These two ‘first light’ images were taken on 20 and 21 March by the OSIRIS wide-angle camera and narrow-angle camera, as part of six weeks of activities dedicated to preparing the spacecraft’s science instruments for close-up study of comet 67P/Churyumov–Gerasimenko.
OSIRIS, the Optical, Spectroscopic and Infrared Remote Imaging System, developed under the leadership of the Max-Planck-Institut für Sonnensystemforschung in Göttingen, Germany, has two cameras for imaging the comet. One covers a wide angle, while the narrow-angle camera covers a smaller field at higher resolution.
OSIRIS is one of a suite of 11 science instruments on the Rosetta orbiter that together will provide details on the comet’s surface geology, its gravity, mass, shape and internal structure, its gaseous, dust-laden atmosphere and its plasma environment.
Rosetta has been travelling through the Solar System for 10 years, and will finally arrive at the comet in August this year. It first imaged the comet in a long exposure of over 13 hours from a distance of 163 million kilometres, three years ago, before entering deep-space hibernation.
Rosetta is currently around 5 million kilometres from the comet, and at this distance it is still too far away to resolve – its light is seen in less than a pixel and required a series of 60–300 second exposures taken with the wide-angle and narrow-angle camera. The data then travelled 37 minutes through space to reach Earth, with the download taking about an hour per image.
“Finally seeing our target after a 10 year journey through space is an incredible feeling,” says OSIRIS Principal Investigator Holger Sierks from the Max Planck Institute for Solar System Research in Germany. “These first images taken from such a huge distance show us that OSIRIS is ready for the upcoming adventure.”
“This is a great start to our instrument commissioning period and we are looking forward to having all 11 instruments plus lander Philae back online and ready for arriving at the comet in just a few month’s time,” says Matt Taylor, ESA’s Rosetta project scientist.
OSIRIS and the spacecraft’s dedicated navigation cameras will regularly acquire images over the coming weeks to help refine Rosetta’s trajectory in order to bring it steadily in line with the comet ahead of the rendezvous.
Currently, Rosetta is on a trajectory that would, if unchanged, take it past the comet at a distance of approximately 50 000 km and at a relative speed of 800 m/s. A critical series of manoeuvres beginning in May will gradually reduce Rosetta’s velocity relative to the comet to just 1 m/s and bring it to within 100 km by the first week of August.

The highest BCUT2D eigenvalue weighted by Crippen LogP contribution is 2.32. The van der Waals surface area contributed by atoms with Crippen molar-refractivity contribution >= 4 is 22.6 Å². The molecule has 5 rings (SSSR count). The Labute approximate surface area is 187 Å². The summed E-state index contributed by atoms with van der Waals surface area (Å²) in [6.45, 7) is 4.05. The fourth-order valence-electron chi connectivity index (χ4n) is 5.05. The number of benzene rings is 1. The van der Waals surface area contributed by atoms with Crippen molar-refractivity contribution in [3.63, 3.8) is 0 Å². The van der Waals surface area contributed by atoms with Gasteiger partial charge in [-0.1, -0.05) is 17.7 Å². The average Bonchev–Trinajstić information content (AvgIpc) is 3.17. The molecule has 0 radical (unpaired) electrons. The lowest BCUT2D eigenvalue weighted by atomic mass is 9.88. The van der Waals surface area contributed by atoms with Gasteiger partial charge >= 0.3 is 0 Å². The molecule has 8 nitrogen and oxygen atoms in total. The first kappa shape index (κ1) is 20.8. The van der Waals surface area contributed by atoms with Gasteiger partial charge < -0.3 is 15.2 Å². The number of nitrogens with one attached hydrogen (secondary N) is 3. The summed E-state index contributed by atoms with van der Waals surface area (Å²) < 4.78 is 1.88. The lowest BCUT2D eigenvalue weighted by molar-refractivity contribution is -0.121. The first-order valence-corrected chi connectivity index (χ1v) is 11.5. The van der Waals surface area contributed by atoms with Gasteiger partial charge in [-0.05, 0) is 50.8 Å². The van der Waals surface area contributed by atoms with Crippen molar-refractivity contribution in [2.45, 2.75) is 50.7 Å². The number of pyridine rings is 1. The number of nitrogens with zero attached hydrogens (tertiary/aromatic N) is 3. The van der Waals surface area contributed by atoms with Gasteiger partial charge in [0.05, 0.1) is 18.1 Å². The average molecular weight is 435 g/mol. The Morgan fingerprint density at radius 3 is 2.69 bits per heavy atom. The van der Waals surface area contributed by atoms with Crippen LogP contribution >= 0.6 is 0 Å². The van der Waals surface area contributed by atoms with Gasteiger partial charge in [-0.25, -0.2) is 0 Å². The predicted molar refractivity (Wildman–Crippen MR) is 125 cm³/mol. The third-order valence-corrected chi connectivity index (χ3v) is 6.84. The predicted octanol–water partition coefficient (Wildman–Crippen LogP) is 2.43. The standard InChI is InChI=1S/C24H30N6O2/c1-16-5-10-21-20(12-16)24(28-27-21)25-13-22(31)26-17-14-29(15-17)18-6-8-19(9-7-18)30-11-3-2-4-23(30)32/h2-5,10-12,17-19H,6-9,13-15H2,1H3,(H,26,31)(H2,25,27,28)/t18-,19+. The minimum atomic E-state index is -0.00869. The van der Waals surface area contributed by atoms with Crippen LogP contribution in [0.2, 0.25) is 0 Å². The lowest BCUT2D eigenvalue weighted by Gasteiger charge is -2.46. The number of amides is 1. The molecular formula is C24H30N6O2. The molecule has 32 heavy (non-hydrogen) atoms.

Between May and August the 4 km-wide comet will gradually ‘grow’ in Rosetta’s field of view from appearing to have a diameter of less than one camera pixel to well over 2000 pixels – equivalent to a resolution of around 2 m per pixel – allowing the first surface features to be resolved.
These early observations will allow the rotation rate and the shape of the nucleus to be better understood, crucial for planning manoeuvres around the comet. An initial assessment of the comet’s activity will also be possible.
With OSIRIS re-activated in the first week of instrument commissioning, Rosetta’s 10 other science experiments, along with lander Philae, will provide the focus for the next months’ activities.
For an overview of the instrument commissioning schedule, and for regular status reports, visit the Rosetta blog.
More about Rosetta
Rosetta is an ESA mission with contributions from its member states and NASA. Rosetta’s Philae lander is provided by a consortium led by DLR, MPS, CNES and ASI. Rosetta will be the first mission in history to rendezvous with a comet, escort it as it orbits the Sun, and deploy a lander to its surface. Comets are time capsules containing primitive material left over from the epoch when the Sun and its planets formed. By studying the gas, dust, structure of the nucleus and organic materials associated with the comet, via both remote and in-situ observations, the Rosetta mission should become the key to unlocking the history and evolution of our Solar System, as well as answering questions regarding the origin of Earth’s water and perhaps even life.
More about OSIRIS
The scientific imaging system OSIRIS was built by a consortium led by the Max Planck Institute for Solar System Research (Germany) in collaboration with CISAS, University of Padova (Italy), the Laboratoire d’Astrophysique de Marseille (France), the Instituto de Astrofísica de Andalucia, CSIC (Spain), the Research and Scientific Support Department of the European Space Agency (The Netherlands), the Instituto Nacional de Técnica Aeroespacial (Spain), the Universidad Politéchnica de Madrid (Spain), the Department of Physics and Astronomy of Uppsala University (Sweden), and the Institute of Computer and Network Engineering of the TU Braunschweig (Germany).